Sunday, December 10, 2006

Making friends here in this area wasn't difficult at all. In the years following our arrival, the science park of Sophia Antipolis opened its gates to companies from all over the world: Dow Corning, Digital now Compaq, Andersen consulting et al and all of them flying in their brightest and best. We made friends with people of all nationalities perhaps because we all shared a spirit of adventure and a love of France. They were heady days, pre children, discovering the South of France together while the red wine flowed.
Time moves on and with the recession biting, those companies started withdrawing, regrouping. Relocating employees costs a fortune so the friends started packing to return to their respective countries.

With the birth of the children our friendships changed and grew to include the parents of our children's schoolmates and as we lived on a small estate of family houses our neighbours joined the club. And without doing it consciously we started choose our friends from among the people who could be relied on to stay. Friendships here tend to be more intense. Because we rely on our friends to act as our back up in emergencies when families are too far away we are prepared to invest a lot of emotion and it's gut wrenching for all of us when someone leaves.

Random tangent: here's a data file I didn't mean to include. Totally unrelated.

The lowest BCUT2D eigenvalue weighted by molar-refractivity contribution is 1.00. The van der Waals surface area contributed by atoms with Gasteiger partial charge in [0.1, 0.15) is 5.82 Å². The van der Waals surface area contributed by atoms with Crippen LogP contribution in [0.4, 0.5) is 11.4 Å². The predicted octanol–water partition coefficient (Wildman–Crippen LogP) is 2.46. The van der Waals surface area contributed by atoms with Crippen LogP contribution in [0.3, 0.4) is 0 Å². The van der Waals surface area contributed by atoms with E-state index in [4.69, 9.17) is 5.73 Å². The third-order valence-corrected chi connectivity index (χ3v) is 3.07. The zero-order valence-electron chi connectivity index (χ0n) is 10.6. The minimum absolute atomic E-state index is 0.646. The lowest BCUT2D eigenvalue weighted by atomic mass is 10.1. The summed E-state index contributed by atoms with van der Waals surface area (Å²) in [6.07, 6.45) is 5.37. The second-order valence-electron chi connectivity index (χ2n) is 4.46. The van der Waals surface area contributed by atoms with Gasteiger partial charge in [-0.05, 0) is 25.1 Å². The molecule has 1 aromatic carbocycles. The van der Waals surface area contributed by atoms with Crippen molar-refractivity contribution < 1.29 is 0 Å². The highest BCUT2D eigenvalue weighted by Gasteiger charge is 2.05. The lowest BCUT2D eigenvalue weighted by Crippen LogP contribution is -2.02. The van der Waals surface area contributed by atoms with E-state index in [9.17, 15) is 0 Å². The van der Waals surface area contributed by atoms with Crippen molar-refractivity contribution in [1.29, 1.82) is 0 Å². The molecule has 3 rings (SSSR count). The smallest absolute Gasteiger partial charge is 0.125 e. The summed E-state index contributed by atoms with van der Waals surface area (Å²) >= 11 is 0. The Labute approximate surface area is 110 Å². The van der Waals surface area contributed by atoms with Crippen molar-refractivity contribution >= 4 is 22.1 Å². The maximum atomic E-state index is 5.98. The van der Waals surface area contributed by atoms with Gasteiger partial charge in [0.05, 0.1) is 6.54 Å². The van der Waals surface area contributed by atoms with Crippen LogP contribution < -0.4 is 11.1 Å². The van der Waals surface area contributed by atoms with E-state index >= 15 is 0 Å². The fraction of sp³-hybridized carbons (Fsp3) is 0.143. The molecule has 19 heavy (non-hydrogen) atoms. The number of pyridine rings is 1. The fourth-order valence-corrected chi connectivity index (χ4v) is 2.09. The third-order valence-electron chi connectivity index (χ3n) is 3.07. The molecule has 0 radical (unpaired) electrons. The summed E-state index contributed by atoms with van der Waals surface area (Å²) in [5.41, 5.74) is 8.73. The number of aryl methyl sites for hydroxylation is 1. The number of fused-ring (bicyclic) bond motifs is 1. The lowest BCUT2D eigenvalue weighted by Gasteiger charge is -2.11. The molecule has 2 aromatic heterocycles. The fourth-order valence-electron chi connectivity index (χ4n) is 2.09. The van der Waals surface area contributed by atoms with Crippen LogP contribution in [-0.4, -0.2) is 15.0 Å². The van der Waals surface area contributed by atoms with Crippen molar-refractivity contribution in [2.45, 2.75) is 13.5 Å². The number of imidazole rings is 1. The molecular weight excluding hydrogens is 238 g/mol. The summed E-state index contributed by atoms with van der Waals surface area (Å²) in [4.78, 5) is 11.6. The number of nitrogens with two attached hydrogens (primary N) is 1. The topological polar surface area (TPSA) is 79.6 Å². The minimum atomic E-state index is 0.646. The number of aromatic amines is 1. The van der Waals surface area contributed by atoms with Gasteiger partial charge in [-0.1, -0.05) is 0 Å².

18 months ago a Canadian family whom we'd known for ten years whose children had grown up alongside our own, had to return to Canada. We knew we would miss them terribly.....

So to give them good memories to take away with them a group of us decided to organise a spectacular leave taking. As with any occasion organised by a commitee there were differences of opinion. Take these photos, for example. They show the Chateau de St Martin near Taradeau in the Var famous for its cru classes wines.

Some of us, interestingly the "foreigners" i.e. those not from Provence, thought it was the dream party place: we imagined tables groaning with good food, with buckets of chilled champagne set out under the shade of the plane trees overlooking the "parc a l'anglaise" and ourselves drifting in pale floaty dresses under the moon; the ladies that is.... Too, too romantic.

Others, the Provencal French, weren't so convinced declaring it "moche" or ugly. They wanted something sleek, chic and sophisticated...

We did all agree, however, that an hour's drive home after a party was 55 minutes too long!

I'll complete the tale in later posts but in case you're looking for the perfect place for a party the staff of the Chateau de St are all lovely. Some speak English and all are very helpful and their prices were reasonable.

And I still regret not holding the party there!


Open Grove Claudia said...

It's alway wise not to drive after a wild party - but such a beautiful spot. I can see why you were torn.

Sarah said...

I know what you mean for the friends thing. I work with people who are on a rotation and, while some have become very good friends, I know they will be off after 6yrs. I've thus developed a network of local friends both French and non-French (mostly non-F) who are a lovely bunch and always around!